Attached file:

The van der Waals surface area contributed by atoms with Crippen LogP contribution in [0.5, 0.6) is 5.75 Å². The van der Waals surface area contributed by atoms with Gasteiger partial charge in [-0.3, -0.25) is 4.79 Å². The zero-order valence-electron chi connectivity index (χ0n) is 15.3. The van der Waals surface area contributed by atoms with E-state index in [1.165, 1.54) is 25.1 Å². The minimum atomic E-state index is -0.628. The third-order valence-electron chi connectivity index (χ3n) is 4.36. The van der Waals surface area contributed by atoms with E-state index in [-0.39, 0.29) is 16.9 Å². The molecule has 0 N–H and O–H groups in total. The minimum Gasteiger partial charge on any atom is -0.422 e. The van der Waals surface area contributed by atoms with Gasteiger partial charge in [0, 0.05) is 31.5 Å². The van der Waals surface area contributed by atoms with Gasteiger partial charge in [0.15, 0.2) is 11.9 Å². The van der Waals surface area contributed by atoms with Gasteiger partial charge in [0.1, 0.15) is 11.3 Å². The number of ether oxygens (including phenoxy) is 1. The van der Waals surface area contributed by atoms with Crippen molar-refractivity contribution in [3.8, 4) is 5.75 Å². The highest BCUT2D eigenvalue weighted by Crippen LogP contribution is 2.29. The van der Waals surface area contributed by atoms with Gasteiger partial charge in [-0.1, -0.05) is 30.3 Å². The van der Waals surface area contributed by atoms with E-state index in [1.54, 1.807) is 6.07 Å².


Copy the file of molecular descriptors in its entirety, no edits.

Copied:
The van der Waals surface area contributed by atoms with Crippen LogP contribution in [0.5, 0.6) is 5.75 Å². The van der Waals surface area contributed by atoms with Gasteiger partial charge in [-0.3, -0.25) is 4.79 Å². The zero-order valence-electron chi connectivity index (χ0n) is 15.3. The van der Waals surface area contributed by atoms with E-state index in [1.165, 1.54) is 25.1 Å². The minimum atomic E-state index is -0.628. The third-order valence-electron chi connectivity index (χ3n) is 4.36. The van der Waals surface area contributed by atoms with E-state index in [-0.39, 0.29) is 16.9 Å². The molecule has 0 N–H and O–H groups in total. The minimum Gasteiger partial charge on any atom is -0.422 e. The van der Waals surface area contributed by atoms with Gasteiger partial charge in [0, 0.05) is 31.5 Å². The van der Waals surface area contributed by atoms with Gasteiger partial charge in [0.15, 0.2) is 11.9 Å². The van der Waals surface area contributed by atoms with Gasteiger partial charge in [0.1, 0.15) is 11.3 Å². The number of ether oxygens (including phenoxy) is 1. The van der Waals surface area contributed by atoms with Crippen molar-refractivity contribution in [3.8, 4) is 5.75 Å². The highest BCUT2D eigenvalue weighted by Crippen LogP contribution is 2.29. The van der Waals surface area contributed by atoms with Gasteiger partial charge in [-0.1, -0.05) is 30.3 Å². The van der Waals surface area contributed by atoms with E-state index in [1.54, 1.807) is 6.07 Å².